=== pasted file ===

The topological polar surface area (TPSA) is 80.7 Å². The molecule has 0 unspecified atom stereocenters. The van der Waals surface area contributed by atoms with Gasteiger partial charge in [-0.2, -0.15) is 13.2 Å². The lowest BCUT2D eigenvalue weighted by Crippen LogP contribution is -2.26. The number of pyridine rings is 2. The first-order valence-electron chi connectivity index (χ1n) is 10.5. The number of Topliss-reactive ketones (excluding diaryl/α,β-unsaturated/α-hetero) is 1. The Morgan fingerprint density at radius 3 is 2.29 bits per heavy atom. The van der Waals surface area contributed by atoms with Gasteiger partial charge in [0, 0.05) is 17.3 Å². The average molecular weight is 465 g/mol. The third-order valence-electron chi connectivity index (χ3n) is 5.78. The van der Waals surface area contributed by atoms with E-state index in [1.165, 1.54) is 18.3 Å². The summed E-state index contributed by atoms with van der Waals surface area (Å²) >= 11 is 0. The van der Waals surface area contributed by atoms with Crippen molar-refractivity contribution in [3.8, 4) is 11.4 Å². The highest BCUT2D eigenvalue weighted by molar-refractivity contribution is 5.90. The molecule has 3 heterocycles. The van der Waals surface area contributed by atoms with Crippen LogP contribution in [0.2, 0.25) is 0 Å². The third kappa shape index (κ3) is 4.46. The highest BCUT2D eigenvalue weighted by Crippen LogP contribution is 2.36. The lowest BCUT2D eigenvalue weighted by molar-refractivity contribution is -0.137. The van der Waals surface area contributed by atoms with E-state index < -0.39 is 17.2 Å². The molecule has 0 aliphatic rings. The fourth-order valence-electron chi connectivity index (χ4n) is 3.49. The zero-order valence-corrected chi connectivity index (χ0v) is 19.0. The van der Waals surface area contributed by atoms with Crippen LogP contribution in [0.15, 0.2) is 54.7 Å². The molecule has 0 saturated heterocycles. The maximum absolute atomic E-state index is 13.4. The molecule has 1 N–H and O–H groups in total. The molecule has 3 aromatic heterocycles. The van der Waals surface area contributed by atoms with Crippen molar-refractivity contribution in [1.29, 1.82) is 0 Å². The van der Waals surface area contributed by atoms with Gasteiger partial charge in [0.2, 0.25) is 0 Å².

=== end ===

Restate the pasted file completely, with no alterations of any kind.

The topological polar surface area (TPSA) is 80.7 Å². The molecule has 0 unspecified atom stereocenters. The van der Waals surface area contributed by atoms with Gasteiger partial charge in [-0.2, -0.15) is 13.2 Å². The lowest BCUT2D eigenvalue weighted by Crippen LogP contribution is -2.26. The number of pyridine rings is 2. The first-order valence-electron chi connectivity index (χ1n) is 10.5. The number of Topliss-reactive ketones (excluding diaryl/α,β-unsaturated/α-hetero) is 1. The Morgan fingerprint density at radius 3 is 2.29 bits per heavy atom. The van der Waals surface area contributed by atoms with Gasteiger partial charge in [0, 0.05) is 17.3 Å². The average molecular weight is 465 g/mol. The third-order valence-electron chi connectivity index (χ3n) is 5.78. The van der Waals surface area contributed by atoms with E-state index in [1.165, 1.54) is 18.3 Å². The summed E-state index contributed by atoms with van der Waals surface area (Å²) >= 11 is 0. The van der Waals surface area contributed by atoms with Crippen molar-refractivity contribution in [3.8, 4) is 11.4 Å². The highest BCUT2D eigenvalue weighted by molar-refractivity contribution is 5.90. The molecule has 3 heterocycles. The van der Waals surface area contributed by atoms with Crippen LogP contribution in [0.2, 0.25) is 0 Å². The third kappa shape index (κ3) is 4.46. The highest BCUT2D eigenvalue weighted by Crippen LogP contribution is 2.36. The lowest BCUT2D eigenvalue weighted by molar-refractivity contribution is -0.137. The van der Waals surface area contributed by atoms with E-state index < -0.39 is 17.2 Å². The molecule has 0 aliphatic rings. The fourth-order valence-electron chi connectivity index (χ4n) is 3.49. The zero-order valence-corrected chi connectivity index (χ0v) is 19.0. The van der Waals surface area contributed by atoms with Crippen LogP contribution in [0.15, 0.2) is 54.7 Å². The molecule has 0 saturated heterocycles. The maximum absolute atomic E-state index is 13.4. The molecule has 1 N–H and O–H groups in total. The molecule has 3 aromatic heterocycles. The van der Waals surface area contributed by atoms with Crippen molar-refractivity contribution in [1.29, 1.82) is 0 Å². The van der Waals surface area contributed by atoms with Gasteiger partial charge in [0.2, 0.25) is 0 Å².